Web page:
The Lindsay Advocate
In the three cities in Ontario where basic income is being tested – which includes Lindsay – there are still about 1,200 open spots for lower income people.
If you’re working or own your own business but just not earning enough, or if you’re on Ontario Works or disability, you might be eligible.
Potential basic income recipients must live in Lindsay and have been living there for at least the past 12 months. As well, you must be:
- 18 to 64 years old (for the entire duration of the three-year study)
- living on a low income (under $34,000 per year if you’re single or under $48,000 per year if you’re a couple)
About two thirds of basic income sign-ups so far have come from the so-called ‘working poor,’ a fact Lindsay residents who are struggling should take note of as it begins to unfold in the small Kawartha-area town.
Ontario’s Minister of Community and Social Services, Helena Jaczek, and her counterpart, Peter Milczyn, the minister responsible for the poverty reduction strategy and minister of housing, held a press conference in Hamilton earlier this morning to update the public on the basic income pilot.Read more
The Province is still searching for more Thunder Bay residents to sign up for a basic income pilot project.
A second information session was held earlier this week at the West Thunder Community Centre.
While application packages have already been mailed out to randomly selected households, officials say they still need more candidates.
Nearly 200 residents from Thunder Bay and the surrounding areas filled the hall, to ask questions about the basic income concept.Read more
About 100 Thunder Bay residents gathered for an information session at the West Thunder Community Centre Thursday to find out more about the Ontario government’s Basic Income Pilot study.
The city and its surrounding area were recently selected to take part in the project to assess whether a basic income can better support vulnerable workers and improve health and education outcomes for people on low incomes.Read more
Thunder Bay residents are eagerly awaiting this week’s announcement of how the provincial government will roll out the Basic Income Pilot Project in their community.
On April 24, Premier Kathleen Wynne announced that 4,000 people — in the Hamilton area (which includes Brantford and Brant County), Lindsay, and Thunder Bay — will participate in the first basic income study undertaken by a Canadian government since the Dauphin, Manitoba, experiment finished in 1979.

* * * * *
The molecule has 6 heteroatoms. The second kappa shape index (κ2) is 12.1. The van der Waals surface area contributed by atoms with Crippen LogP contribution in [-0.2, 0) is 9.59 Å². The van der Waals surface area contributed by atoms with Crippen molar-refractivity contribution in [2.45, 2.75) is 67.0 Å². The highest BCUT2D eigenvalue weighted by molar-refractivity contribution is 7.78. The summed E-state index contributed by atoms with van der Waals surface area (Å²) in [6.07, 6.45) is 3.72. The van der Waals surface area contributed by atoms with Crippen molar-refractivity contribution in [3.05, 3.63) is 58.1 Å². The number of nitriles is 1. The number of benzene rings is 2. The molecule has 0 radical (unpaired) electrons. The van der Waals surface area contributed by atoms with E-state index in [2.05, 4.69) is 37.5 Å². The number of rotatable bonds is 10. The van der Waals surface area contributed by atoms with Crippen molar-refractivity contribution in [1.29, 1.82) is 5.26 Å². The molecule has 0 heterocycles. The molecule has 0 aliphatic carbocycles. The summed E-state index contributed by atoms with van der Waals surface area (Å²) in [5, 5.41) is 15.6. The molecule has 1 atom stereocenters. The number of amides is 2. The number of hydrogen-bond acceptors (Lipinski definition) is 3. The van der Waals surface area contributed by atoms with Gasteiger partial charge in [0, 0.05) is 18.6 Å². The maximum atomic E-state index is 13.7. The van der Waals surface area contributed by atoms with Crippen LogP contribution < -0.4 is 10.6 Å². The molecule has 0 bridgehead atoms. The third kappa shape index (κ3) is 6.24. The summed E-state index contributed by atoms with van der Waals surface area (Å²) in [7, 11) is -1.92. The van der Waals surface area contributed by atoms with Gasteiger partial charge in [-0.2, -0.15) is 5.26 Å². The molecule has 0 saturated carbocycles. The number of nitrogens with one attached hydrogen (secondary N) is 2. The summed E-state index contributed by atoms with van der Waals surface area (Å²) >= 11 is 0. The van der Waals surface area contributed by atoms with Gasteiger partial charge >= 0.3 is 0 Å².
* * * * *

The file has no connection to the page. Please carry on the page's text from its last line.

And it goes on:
Under the terms of the pilot, people with low incomes will receive regular payments from the government in place of the social assistance programs to which they’re eligible now. Supporters believe it will be easier for the government to administer than the current system and will help impoverished citizens out by giving them more financial stability.Read more
As a former police officer for 34 years, Thunder Bay Mayor Keith Hobbs used to see the same faces day in and day out at his detachment.
These were most often people in dire need in some way, all of it based on their economic and social disadvantages. Hobbs knew them on a first name basis.
“I saw the same people all the time, like a revolving door,” he reflects.
Now, the mayor couldn’t be happier about his city being chosen as one of three basic income sites in Ontario recently.Read more
Saying there are “new forces at play” in the economy, Ontario Premier Kathleen Wynne announced that Hamilton/Brantford, Thunder Bay, and Lindsay are the selected communities for the Province’s basic income guarantee project.
Wynne announced details of the Ontario Basic Income Pilot today in Hamilton. The three-year study will test how a basic income might expand opportunities and job prospects for those living on low incomes, while providing greater security for them and their families.
In her lead-up remarks to the announcement, the premier said although Ontario’s economy is showing many signs of improvement, there are also many people in the province who are not feeling that growth in their everyday lives and feel pessimistic about their life direction.Read more
By Roderick Benns
Publisher of Leaders and Legacies, a social purpose news site
Having a reliable income creates stronger self-worth and leads to a better life, says Mayor Keith Hobbs of Thunder Bay.
That’s why the mayor supports a basic income guarantee policy, to help stem the tide of poverty, addiction, and homelessness that is afflicting too many Thunder Bay residents.
Hobbs was one of many Canadian mayors who were invited to complete a national survey by Leaders and Legacies, in order to gauge municipal level support for a basic income guarantee policy.Read more